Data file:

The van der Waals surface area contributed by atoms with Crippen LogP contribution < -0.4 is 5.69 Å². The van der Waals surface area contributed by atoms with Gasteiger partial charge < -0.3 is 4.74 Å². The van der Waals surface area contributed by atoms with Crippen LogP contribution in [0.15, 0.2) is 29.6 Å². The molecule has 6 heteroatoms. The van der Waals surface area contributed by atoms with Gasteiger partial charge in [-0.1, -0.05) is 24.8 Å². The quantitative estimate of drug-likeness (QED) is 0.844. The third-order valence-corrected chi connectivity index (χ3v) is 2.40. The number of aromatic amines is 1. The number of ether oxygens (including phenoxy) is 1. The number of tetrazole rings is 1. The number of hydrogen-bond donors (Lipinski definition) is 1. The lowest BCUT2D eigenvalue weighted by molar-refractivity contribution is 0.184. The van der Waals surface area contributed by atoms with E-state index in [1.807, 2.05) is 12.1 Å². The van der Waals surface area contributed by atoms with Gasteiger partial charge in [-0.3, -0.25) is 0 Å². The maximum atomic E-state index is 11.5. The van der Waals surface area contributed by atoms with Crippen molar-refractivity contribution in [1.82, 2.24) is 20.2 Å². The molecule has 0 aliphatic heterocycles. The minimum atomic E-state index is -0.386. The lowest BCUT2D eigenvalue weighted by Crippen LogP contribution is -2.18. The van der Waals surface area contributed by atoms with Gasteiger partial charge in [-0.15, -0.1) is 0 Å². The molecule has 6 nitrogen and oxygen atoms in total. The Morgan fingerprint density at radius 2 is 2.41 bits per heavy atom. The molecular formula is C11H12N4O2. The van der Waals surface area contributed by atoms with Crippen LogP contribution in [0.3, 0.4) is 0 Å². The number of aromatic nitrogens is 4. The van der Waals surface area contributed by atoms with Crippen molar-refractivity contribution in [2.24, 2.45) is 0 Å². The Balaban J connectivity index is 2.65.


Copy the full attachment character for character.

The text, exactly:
The van der Waals surface area contributed by atoms with Crippen LogP contribution < -0.4 is 5.69 Å². The van der Waals surface area contributed by atoms with Gasteiger partial charge < -0.3 is 4.74 Å². The van der Waals surface area contributed by atoms with Crippen LogP contribution in [0.15, 0.2) is 29.6 Å². The molecule has 6 heteroatoms. The van der Waals surface area contributed by atoms with Gasteiger partial charge in [-0.1, -0.05) is 24.8 Å². The quantitative estimate of drug-likeness (QED) is 0.844. The third-order valence-corrected chi connectivity index (χ3v) is 2.40. The number of aromatic amines is 1. The number of ether oxygens (including phenoxy) is 1. The number of tetrazole rings is 1. The number of hydrogen-bond donors (Lipinski definition) is 1. The lowest BCUT2D eigenvalue weighted by molar-refractivity contribution is 0.184. The van der Waals surface area contributed by atoms with E-state index in [1.807, 2.05) is 12.1 Å². The van der Waals surface area contributed by atoms with Gasteiger partial charge in [-0.3, -0.25) is 0 Å². The maximum atomic E-state index is 11.5. The van der Waals surface area contributed by atoms with Crippen molar-refractivity contribution in [1.82, 2.24) is 20.2 Å². The molecule has 0 aliphatic heterocycles. The minimum atomic E-state index is -0.386. The lowest BCUT2D eigenvalue weighted by Crippen LogP contribution is -2.18. The van der Waals surface area contributed by atoms with Gasteiger partial charge in [-0.15, -0.1) is 0 Å². The molecule has 6 nitrogen and oxygen atoms in total. The Morgan fingerprint density at radius 2 is 2.41 bits per heavy atom. The molecular formula is C11H12N4O2. The van der Waals surface area contributed by atoms with Crippen LogP contribution in [0.3, 0.4) is 0 Å². The number of aromatic nitrogens is 4. The van der Waals surface area contributed by atoms with Crippen molar-refractivity contribution in [2.24, 2.45) is 0 Å². The Balaban J connectivity index is 2.65.